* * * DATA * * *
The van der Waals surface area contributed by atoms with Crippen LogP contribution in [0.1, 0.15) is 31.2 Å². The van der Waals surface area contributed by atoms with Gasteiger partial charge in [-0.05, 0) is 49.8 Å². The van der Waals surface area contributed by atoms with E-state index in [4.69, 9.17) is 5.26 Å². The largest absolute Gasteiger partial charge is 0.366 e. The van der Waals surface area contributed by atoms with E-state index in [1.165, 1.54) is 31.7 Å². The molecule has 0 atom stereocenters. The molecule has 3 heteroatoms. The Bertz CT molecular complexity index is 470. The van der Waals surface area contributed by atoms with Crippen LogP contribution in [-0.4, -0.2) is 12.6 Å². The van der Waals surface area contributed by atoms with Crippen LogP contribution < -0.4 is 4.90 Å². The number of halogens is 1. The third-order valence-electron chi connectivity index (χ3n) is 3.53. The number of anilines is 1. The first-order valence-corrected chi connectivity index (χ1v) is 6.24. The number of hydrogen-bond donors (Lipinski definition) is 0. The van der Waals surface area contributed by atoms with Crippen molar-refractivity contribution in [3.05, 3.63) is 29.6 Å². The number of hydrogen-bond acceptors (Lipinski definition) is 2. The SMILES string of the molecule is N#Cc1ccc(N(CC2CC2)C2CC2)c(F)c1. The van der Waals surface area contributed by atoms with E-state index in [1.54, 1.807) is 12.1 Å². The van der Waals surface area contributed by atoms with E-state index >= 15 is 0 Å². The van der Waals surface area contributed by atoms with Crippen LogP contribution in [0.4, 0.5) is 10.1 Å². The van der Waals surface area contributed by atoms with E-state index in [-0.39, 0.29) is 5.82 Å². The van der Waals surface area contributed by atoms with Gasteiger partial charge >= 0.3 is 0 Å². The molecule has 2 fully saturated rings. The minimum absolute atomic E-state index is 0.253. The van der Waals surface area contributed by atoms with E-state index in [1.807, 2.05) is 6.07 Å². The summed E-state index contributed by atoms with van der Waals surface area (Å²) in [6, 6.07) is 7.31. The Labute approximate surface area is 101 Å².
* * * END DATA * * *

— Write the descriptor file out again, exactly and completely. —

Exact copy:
The van der Waals surface area contributed by atoms with Crippen LogP contribution in [0.1, 0.15) is 31.2 Å². The van der Waals surface area contributed by atoms with Gasteiger partial charge in [-0.05, 0) is 49.8 Å². The van der Waals surface area contributed by atoms with E-state index in [4.69, 9.17) is 5.26 Å². The largest absolute Gasteiger partial charge is 0.366 e. The van der Waals surface area contributed by atoms with E-state index in [1.165, 1.54) is 31.7 Å². The molecule has 0 atom stereocenters. The molecule has 3 heteroatoms. The Bertz CT molecular complexity index is 470. The van der Waals surface area contributed by atoms with Crippen LogP contribution in [-0.4, -0.2) is 12.6 Å². The van der Waals surface area contributed by atoms with Crippen LogP contribution < -0.4 is 4.90 Å². The number of halogens is 1. The third-order valence-electron chi connectivity index (χ3n) is 3.53. The number of anilines is 1. The first-order valence-corrected chi connectivity index (χ1v) is 6.24. The number of hydrogen-bond donors (Lipinski definition) is 0. The van der Waals surface area contributed by atoms with Crippen molar-refractivity contribution in [3.05, 3.63) is 29.6 Å². The number of hydrogen-bond acceptors (Lipinski definition) is 2. The SMILES string of the molecule is N#Cc1ccc(N(CC2CC2)C2CC2)c(F)c1. The van der Waals surface area contributed by atoms with E-state index in [1.54, 1.807) is 12.1 Å². The van der Waals surface area contributed by atoms with E-state index >= 15 is 0 Å². The van der Waals surface area contributed by atoms with Crippen LogP contribution in [0.4, 0.5) is 10.1 Å². The van der Waals surface area contributed by atoms with E-state index in [-0.39, 0.29) is 5.82 Å². The van der Waals surface area contributed by atoms with Gasteiger partial charge >= 0.3 is 0 Å². The molecule has 2 fully saturated rings. The minimum absolute atomic E-state index is 0.253. The van der Waals surface area contributed by atoms with E-state index in [1.807, 2.05) is 6.07 Å². The summed E-state index contributed by atoms with van der Waals surface area (Å²) in [6, 6.07) is 7.31. The Labute approximate surface area is 101 Å².